68-year-old man, implanted with an AssurityTM + DR dual-chamber pacemaker for paroxysmal syncopal complete atrioventricular block; during the interrogation, highlighting of a PMT episode stored in the device memory.
Initially, the VIP algorithm allows intrinsic atrioventricular conduction (AP-VS cycles with AP-VS interval time greater than the programmed AV delay); occurrence of a doublet of premature ventricular contractions with retrograde conduction; on the first cycle, the atrial signal falls within the PVARP (AR); on the second cycle, the retrograde atrial activity is classified as AS and thus triggers a prolonged delay (VIP) which favors the occurrence of a new retrograde conduction; onset of a PMT; over 3 cycles the AV delay is very long (VIP programmed for 3 cycles); maintenance of the PMT followed by return to the programmed AV delay (slightly prolonged so as not to exceed the maximum synchronous rate which is programmed at 130 beats/minute); after 8 consecutive VP-AS cycles greater than 110 beats/min without significant change in the VP-AS interval, suspicion of PMT; prolongation of the AV delay by 50 ms for one cycle (from 170 to 220 ms); on the next cycle, the VP-AS interval remains stable (50 ms prolongation of the AS-AS interval): diagnosis of PMT by the device; the following AS cycle does not trigger an AV delay; atrial pacing 330 ms after this non-followed AS, then ventricular pacing; termination of the PMT.
This tracing shows a PMT episode diagnosed, processed and stored in memory by the device. The tachycardia begins in a patient presenting retrograde conduction, premature ventricular contractions which dissociate atrial and ventricular activation, and in whom the VIP has been programmed with a temporary extension of the AV delay. The onset of a pacemaker-mediated tachycardia (PMT) involves the programming of an atrial tracking mode (DDD or VDD), the permeability of retrograde conduction, and a momentary or permanent loss of atrioventricular synchrony. Indeed, while ventricular activity is properly synchronized with that of the atrium, retrograde conduction is blocked. Maintenance of the PMT results from the sensing of a retrograde P wave outside of the refractory periods which causes the triggering of an often prolonged AV delay, which again favors retrograde conduction after ventricular pacing. A PMT is therefore a repetitive sequence in which the pacemaker responds to each retrograde P wave by pacing the ventricle at a high rate which in turn generates a retrograde P wave.
The cycle hence repeats itself indefinitely unless there is appearance of a retrograde block or the intervention of a specific algorithm. A prolonged PMT may be poorly tolerated with symptoms ranging from simple feeling of discomfort/uneasiness or palpitations up to cardiac decompensation in patients with an underlying heart disease. The rate of a PMT is contingent on the retrograde conduction time, the programmed maximum rate, and the current AV delay.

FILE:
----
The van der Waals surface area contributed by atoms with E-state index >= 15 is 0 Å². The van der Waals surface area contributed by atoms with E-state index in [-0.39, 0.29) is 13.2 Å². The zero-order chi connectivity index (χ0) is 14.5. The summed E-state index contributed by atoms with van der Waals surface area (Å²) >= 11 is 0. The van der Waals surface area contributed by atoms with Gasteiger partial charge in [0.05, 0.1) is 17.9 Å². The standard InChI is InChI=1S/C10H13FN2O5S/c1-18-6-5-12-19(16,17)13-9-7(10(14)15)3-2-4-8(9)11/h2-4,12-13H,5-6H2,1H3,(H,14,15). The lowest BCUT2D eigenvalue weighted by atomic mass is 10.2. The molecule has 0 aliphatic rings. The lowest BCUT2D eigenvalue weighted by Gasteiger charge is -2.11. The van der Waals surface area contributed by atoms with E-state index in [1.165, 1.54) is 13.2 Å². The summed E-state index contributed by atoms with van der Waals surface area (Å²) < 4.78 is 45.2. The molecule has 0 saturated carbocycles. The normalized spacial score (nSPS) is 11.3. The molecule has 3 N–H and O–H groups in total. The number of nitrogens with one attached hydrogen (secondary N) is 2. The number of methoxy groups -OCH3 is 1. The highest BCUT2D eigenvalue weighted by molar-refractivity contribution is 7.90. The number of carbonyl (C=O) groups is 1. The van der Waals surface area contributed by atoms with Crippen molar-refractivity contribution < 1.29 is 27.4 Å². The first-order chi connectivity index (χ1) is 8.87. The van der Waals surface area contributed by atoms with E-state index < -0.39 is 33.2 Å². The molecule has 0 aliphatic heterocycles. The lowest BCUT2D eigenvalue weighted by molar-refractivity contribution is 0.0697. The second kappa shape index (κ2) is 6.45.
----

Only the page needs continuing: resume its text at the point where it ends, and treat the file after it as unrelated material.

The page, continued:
This tracing shows the specific features of AbbottTM devices in PMT management:
1) three settings are possible for the diagnosis and termination of PMTs:
- Off, no PMT detected;
- Passive: the PMTs are detected and counted in the diagnostics but the termination algorithm is not used;
- Atrial Pacing: the PMTs are detected and the specific termination algorithm is used;
2) it is possible to program a PMT detection rate which determines the low rate limit from which a tachycardia may correspond to a PMT; this parameter can be set between 90 and 180 beats/minute and cannot exceed the value of the maximum synchronous rate;
3) the device suspects the presence of a PMT after 8 consecutive VP-AS cycles with AS-AS intervals higher than the PMT detection rate and with stable VP-AS intervals (standard deviation ± 16 ms);
4) the device confirms the relationship between ventricular pacing and atrial sensing (ventricular pacing leading to retrograde atrial conduction), by modifying the AV delay by 50 ms on the ninth cycle (prolonging or shortening of the AV delay); if the next VP-AS interval (tenth cycle) is unchanged from the previous VP-AS interval, the device confirms the diagnosis of PMT; indeed the latter reflects the fact that activation of the atrium is dependent on ventricular pacing; if the VP-AS interval is modified (more than 16 ms difference), the diagnosis of PMT is reversed, no termination attempt is made and the search for PMT resumes only after 256 cycles so as not to multiply the interventions due to an episode of sinus tachycardia; it should be noted that on older platforms, the device did not compare the duration of the VP-AS interval of the tenth cycle with that of the ninth cycle but with an average of the VP-AS intervals of the first 8 cycles;
5) if the VP-AS interval is not impacted by the change in AV delay, the device concludes to PMT, atrial activity does not trigger an AV delay, ventricular pacing is inhibited, and atrial pacing is delivered 330 ms after this AS cycle with resumption of normal atrioventricular synchrony; this atrial pulse is inhibited if an atrial activity (AS) is sensed during a sensing period of 210 ms after the absolute atrial refractory period;
The various programmable parameters are therefore:
PMT Response: Off/Passive/Atrial Pace
PMT Detection Rate: 90, ..., 130, ..., 180 beats/minute